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Economic Daily News: Reality of Taiwan's joining regional cooperation

Two Chinese initiatives to establish a regional financial institution dubbed the Asian Infrastructure Investment Bank (AIIB) and promote the development of "One Belt, One Road" were the central topics of the 2015 Boao Forum for Asia, held in the Chinese province of Hainan March 26-29. At that event, Taiwan spelled out its desire to join the AIIB and the "One, Belt, One Road" -- short for the Silk Road Economic Belt and 21st-Century Maritime Silk Road -- initiative. China's Taiwan Affairs Office Director Zhang Zhijun (???) told the press in Boao that Taiwan no doubt has the chance to join the AIIB. And in its vision and action plan for the economic integration approaches, Beijing said it will make appropriate arrangements for Taiwan, although it failed to elaborate on what these arrangements might entail. The positive attitude of the President Ma Ying-jeou administration toward the initiatives will help Taiwan's role in regional economic development but will also force the country to face political and economic realities. The blueprint for the "One Belt, One Road" initiative remains unclear, apart from Beijing describing it as a link that connects Asia, Europe and Africa, and saying that the goal of the initiative is joint prosperity and development. Different from the free trade zone-centered regional economic integration model, the "One Belt, One Road" is described as an opening regional cooperation idea. For the idea to become reality, Beijing, therefore, proposed the establishment of the AIIB, through which it said funds to the tune of US$100 billion will be raised for infrastructure construction plans in Asian nations to help regional links. Taiwan is an important economy in Asia and plays an indispensable role in the global supply chain. For Asia's future development, Taiwan can provide value-added resources. However, China-involved political factors bring the country an increasing risk of being economically marginized in the region. The political challenges facing Taiwan are expected to be relatively small in the "One Belt, One Road" initiative, a regional cooperation system with many business opportunities that Taiwan is hoping for. But Taiwan must first join the AIIB to gain access, which will bring it back to sensitive political problems. Facing Beijing's "one China" principle, Taiwan's identity and designation in the proposed regional financial facility will become difficult political hurdles. Also, cross-Taiwan Strait communication channels will be a problem, as Beijing never treats cross-strait affairs as diplomatic matters. Cross-strait affairs have always been handled through talks presided over by China's Taiwan Affairs Office and Taiwan's Mainland Affairs Council. Now that the cross-strait policy of the Ma government has failed to win the support of opposition parties and some civic groups, its motion to join the AIIB, which will involve Taiwan's national identity and designation, is expected to be regarded by opposition activists as a political move. Negotiations on the issue will for sure spark great disputes in Taiwan, leading the Ma government and the ruling Kuomintang into a deeper dark hole. There is an old saying that "haste makes waste." It is important for Taiwan to join the AIIB, but right now, it should focus on communications between the Legislature and society to achieve internal consensus. Political wisdom and patient communication are the keys to resolving cross-strait problems. (Editorial abstract - March 30, 2015) (By Elizabeth Hsu)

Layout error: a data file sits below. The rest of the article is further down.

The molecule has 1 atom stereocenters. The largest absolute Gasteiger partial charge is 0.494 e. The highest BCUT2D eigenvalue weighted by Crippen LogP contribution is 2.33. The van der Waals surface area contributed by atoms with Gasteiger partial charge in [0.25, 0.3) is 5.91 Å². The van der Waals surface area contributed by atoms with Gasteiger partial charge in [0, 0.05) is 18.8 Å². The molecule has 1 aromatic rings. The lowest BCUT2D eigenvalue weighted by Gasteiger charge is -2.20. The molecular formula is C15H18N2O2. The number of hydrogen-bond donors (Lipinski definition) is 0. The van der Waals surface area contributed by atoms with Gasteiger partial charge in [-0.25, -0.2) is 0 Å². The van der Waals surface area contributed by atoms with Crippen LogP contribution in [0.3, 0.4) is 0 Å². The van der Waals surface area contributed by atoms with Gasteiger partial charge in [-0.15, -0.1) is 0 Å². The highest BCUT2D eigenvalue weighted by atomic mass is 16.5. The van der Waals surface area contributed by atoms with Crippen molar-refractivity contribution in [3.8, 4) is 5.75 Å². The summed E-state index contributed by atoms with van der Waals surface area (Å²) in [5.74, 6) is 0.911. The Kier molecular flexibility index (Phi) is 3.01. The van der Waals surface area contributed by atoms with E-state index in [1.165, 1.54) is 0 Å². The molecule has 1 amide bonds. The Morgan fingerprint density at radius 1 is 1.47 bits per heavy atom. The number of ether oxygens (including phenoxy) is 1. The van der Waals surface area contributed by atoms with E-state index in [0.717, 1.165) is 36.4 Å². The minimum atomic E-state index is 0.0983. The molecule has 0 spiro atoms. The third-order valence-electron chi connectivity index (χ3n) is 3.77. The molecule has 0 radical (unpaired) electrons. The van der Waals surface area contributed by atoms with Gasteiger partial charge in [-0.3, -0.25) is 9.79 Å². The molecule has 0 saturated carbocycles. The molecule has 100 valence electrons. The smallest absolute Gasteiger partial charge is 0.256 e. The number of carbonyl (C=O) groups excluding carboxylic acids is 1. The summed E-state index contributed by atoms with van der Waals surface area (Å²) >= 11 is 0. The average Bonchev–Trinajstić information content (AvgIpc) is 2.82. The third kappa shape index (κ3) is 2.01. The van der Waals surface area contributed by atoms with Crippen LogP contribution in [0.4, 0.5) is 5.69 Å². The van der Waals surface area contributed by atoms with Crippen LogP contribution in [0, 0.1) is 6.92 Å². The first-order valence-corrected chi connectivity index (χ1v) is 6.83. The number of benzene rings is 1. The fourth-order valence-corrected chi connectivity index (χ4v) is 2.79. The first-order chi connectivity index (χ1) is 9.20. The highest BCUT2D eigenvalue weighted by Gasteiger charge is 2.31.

Updated : 2021-09-27 19:41 GMT+08:00